Dear advocates for healthy and connected communities in which everyone can thrive,
The pandemic brought to the foreground the hidden nuances behind the “We are all in this together” motto. In the US, communities of color are disproportionately affected, experiencing higher death rates and unemployment. Flattening the inequality curve is an instrumental step in moving forward. We are now called to rethink every aspect of our designed environment, from homes to schools, restaurants, workplaces, healthcare, hotels, streets, and parks. Culturally Enriched Communities share resources that can be a medium for building synergies and collaborations when pivoting your courses, broadening your research questions, or searching for solutions that meet your business and community’s needs. Here you can find:
- Vulnerable populations: Over 25 groups that have experienced a disproportionate impact due to the pandemic and can benefit from educators’, scholars’ and practitioners’ attention, from communities of color to refugees, slum dwellers, children with special needs, etc.
- Environmental interventions: Solutions and challenges in supporting well-being from around the world in homes, hospitals, streets, parks, etc.
- Educational initiatives: Courses that tackle Covid-19 challenges and inspire students to explore how design can be used in creating a better world.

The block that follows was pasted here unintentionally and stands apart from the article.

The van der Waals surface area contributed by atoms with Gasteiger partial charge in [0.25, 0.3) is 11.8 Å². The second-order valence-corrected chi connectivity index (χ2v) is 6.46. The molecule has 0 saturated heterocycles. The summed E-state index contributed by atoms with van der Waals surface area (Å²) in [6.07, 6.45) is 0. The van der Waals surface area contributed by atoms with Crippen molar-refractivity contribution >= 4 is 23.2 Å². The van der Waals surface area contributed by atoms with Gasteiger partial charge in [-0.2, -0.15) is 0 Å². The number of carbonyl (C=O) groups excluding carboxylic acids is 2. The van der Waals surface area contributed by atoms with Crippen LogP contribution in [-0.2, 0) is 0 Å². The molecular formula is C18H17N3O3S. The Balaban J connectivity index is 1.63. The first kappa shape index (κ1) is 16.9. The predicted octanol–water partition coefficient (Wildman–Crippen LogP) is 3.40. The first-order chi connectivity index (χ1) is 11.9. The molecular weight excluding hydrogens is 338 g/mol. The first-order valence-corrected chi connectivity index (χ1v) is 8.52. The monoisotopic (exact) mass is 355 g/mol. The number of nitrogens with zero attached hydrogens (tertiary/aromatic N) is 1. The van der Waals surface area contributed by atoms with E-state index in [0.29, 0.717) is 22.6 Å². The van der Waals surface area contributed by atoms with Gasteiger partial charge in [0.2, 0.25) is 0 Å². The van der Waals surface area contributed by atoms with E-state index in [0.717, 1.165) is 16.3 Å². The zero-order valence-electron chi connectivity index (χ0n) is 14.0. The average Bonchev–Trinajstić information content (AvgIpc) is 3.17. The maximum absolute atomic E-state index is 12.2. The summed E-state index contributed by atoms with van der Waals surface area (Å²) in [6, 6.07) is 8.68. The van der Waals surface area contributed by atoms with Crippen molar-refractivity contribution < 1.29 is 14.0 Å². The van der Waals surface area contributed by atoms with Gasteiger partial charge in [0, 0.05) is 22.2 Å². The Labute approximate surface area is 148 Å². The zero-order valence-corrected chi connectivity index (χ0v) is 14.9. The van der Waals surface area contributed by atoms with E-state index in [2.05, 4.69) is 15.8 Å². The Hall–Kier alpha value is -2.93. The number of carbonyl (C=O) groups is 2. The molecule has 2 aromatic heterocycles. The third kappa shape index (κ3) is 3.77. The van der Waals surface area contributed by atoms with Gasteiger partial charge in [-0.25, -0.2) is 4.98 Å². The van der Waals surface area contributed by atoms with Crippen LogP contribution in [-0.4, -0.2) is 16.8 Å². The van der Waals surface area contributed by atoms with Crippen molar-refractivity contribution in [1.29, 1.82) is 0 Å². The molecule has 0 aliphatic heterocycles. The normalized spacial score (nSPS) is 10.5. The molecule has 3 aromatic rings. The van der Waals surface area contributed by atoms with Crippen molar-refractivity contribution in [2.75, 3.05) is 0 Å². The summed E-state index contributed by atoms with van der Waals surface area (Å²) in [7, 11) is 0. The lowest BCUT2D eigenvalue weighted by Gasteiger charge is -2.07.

- Studies: Research questions that arise due to the pandemic.
- CEC-Connects: A forum for thought leaders to inform dialogues – we are currently inviting 500-word commentaries on the role design can play in recovery efforts.
Below, I share some of our featured environmental interventions that can spark innovation and creative energies. Look forward to hearing your thoughts and featuring your design solutions and ideas.
Tasoulla Hadjiyanni, Editor
As Navajo Nation surpassed NY state for the highest infection rate in the country, we must be even more intentional in designs that help reclaim Native American identity by reinvigorating crafts, language, and traditions and initiatives that increase Native American representation and worldviews in design schools.
Parks have been instrumental to health and well-being, particularly during stay-at-home orders. Diverse neighborhoods have limited access to parks that are safe, instill dignity and pride, engage residents of different ages and abilities, and provide spaces for activities such as sitting to relax, gather with friends, smell the roses, or simply feeling the wind on your face.
Roughly 6% of Minneapolis’ positive cases are found in Cedar Riverside neighborhood, where a vibrant East African community resides. Although affordability has long been tied to density and smaller spaces, the pandemic raised questions around the future of high rise apartments. Lack of indoor/outdoor connections, such as functional balconies that allow for light and air along with space for children and adults to decompress can greatly suppress mental well-being.